The upside down Kingdom – “The first will be last and the last will be first”
Parables were told by Jesus to answer questions, they were often used for shock value to get us thinking or to expose something in the hearer’s hearts.
Context of where this parable falls in Matthew:
Instructing the disciples on the way of life that their soon to be crucified but risen Lord requires in the reign of heaven:
Community relationships marked by humility, mutual consideration 18:1-14
19-20 utilize the audience’s knowledge of the four standard elements of the ancient world’s
hierarchical household structure to propose a different order for households of the reign of God.
Jesus resists the unlimited power of the husband over the wife 19:3-12,
calls all disciples to live the marginal existence of children 19:13-15,
opposes the use of wealth as the means of defining human identity and social
relationships 19:23, 16-30,
Urges all disciples to imitate Jesus’ act of service (his death, 20:17-19, 28 as servants and
slaves for each other 20: 17-28.
He offers disciples roles of the marginalized, eunuchs, children, and servants and slaves.
This parable comes right after the question of Peter “Then Peter said in reply, “See, we have left everything and followed you. What then will we have?
Jesus answers with “Truly, I say to you, in the new world, when the Son of Man will sit on his glorious throne, you who have followed me will also sit on twelve thrones, judging the twelve tribes of Israel. 29 And everyone who has left houses or brothers or sisters or father or mother or children or lands, for my name’s sake, will receive a hundredfold and will inherit eternal life. 30 But many who are first will be last, and the last first.” Followed by this parable.
So what is Jesus getting at here?
This parable has had many interpretations
Historical allegory: Spans Israel’s history
Theological eisegesis: To teach that God’s appointed way of salvation is by grace
and not by works
Social: pointing out the care of the landowner for the oppressed
Urgency: of the harvest – bringing others into the Kingdom
In light of where it falls and who Jesus is speaking to, I believe it is much simpler than these in depth interpretations and that it can affect us in the same way it must have affected the disciples who heard it. It is intended to shock our sensitivities.
I believe it was meant as a heart check and as a warning as well as a message of God’s scandalous grace and to teach us how God’s values are so very different from the values of the world we live in.
Let’s put this in present day context:
You work a job that you love, you work 40 hours a week and get paid $45,000 a year. You are at the annual Christmas party and you are seated next to someone who does the same job as you. In speaking with them you come to know that they only work 15 hours a week. They proceed to tell you they love the job as well and can’t believe that they have a job they love and how gracious the owners are to pay them $45,000 salary and can imagine that you do very well working the 40 hours a week that you do. How do you feel in that moment? Suddenly your perspective shifts and your attitude changes.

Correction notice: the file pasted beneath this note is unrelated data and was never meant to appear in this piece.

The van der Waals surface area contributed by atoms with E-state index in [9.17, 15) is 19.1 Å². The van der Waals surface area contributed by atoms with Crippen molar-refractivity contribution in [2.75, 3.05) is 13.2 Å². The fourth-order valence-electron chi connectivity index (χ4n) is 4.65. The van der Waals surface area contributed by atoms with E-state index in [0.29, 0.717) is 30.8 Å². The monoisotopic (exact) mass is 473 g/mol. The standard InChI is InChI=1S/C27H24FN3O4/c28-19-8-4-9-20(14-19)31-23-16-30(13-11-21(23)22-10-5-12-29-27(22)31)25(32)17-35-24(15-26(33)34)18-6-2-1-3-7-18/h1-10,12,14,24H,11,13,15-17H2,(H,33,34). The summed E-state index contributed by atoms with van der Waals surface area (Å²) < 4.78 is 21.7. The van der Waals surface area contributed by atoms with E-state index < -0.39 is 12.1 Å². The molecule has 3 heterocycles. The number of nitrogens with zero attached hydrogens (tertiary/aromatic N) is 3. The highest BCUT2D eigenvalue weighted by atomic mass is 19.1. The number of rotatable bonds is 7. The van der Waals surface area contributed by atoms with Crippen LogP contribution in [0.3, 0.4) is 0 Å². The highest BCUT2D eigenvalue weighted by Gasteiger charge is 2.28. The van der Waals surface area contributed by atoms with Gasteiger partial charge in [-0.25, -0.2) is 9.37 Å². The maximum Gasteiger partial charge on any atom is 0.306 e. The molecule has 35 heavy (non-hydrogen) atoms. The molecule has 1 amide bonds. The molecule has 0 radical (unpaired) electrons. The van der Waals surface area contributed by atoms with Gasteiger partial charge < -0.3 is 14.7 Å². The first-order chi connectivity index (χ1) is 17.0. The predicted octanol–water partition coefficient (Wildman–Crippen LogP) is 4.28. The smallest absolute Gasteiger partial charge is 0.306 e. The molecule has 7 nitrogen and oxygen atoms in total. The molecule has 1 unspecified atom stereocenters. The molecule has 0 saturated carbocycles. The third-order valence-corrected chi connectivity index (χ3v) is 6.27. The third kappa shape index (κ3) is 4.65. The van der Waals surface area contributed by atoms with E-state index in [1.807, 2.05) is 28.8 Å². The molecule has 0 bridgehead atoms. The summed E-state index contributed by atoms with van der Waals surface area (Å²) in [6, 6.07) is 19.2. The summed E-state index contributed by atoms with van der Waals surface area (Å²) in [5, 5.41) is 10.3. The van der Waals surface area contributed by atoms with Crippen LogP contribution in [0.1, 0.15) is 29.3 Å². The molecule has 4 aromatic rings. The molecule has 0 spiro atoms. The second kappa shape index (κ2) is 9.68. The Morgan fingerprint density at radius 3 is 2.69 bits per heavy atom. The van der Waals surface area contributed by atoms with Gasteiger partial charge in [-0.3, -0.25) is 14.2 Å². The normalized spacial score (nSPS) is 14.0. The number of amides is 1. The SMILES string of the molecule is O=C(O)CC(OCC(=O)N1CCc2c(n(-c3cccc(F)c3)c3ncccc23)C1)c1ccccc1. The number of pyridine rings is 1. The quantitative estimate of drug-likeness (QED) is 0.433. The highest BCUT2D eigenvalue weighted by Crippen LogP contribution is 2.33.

Let’s go back to the culture the story was told in and imagine the two perspectives of the day laborers that night when explaining their day to their wives.
God’s value system is scandalous! What a strange merit system – regardless of labors expended no one earns either more or less than the other – God’s gift is lavish and right.
We like fairness – assurance, order, predictability, control, hierarchy. We live in and promote a wage based society.
What happens when divine goodness trumps human fairness? – Grace is dangerous. It reverses business as usual.
Grace reveals the goodness of God. Wages reveal human effort. Grace seeks unity and inclusion. Wages make distinctions and separate.
Tragedy of a wage based life – blinds us to the presence of grace, can make us resentful of grace, goodness and beauty in the life of another. Separates/isolates us from others, we set up standards and expectations of others and eventually of God.
Neither group owned the vineyard; both groups needed work and were invited to join in the work.
We see this theme throughout God’s word: The sinful woman who wept at Jesus feet – neither could pay the debt. The prodigal son (compare perspectives).
Two lessons for me through this passage:
Perspective: have I lost the thrill of partnering with God on His mission, how has my love and thrill of him grown cold? (share examples) Judgement: the judgements I have made on others (share examples). What happens in your heart when you make a judgement?
The lavish grace of God in comparison to our human understanding and capacity.
How do we live from the proper perspective? How do we get there?
Phil. 2:3-11 – the humility (mindset) that is ours in Christ Jesus – two different interpretations
We cry out to God, to break us and change our hearts, to renew our passion and the awe of His grace in our lives, to break our judgmental attitudes.
So what is the message for each of us and for this community? What areas does the Lord want to address in us?
May we all be led to a shocking examination of our perspectives and our hearts, leading to humility and unity in the body of Christ!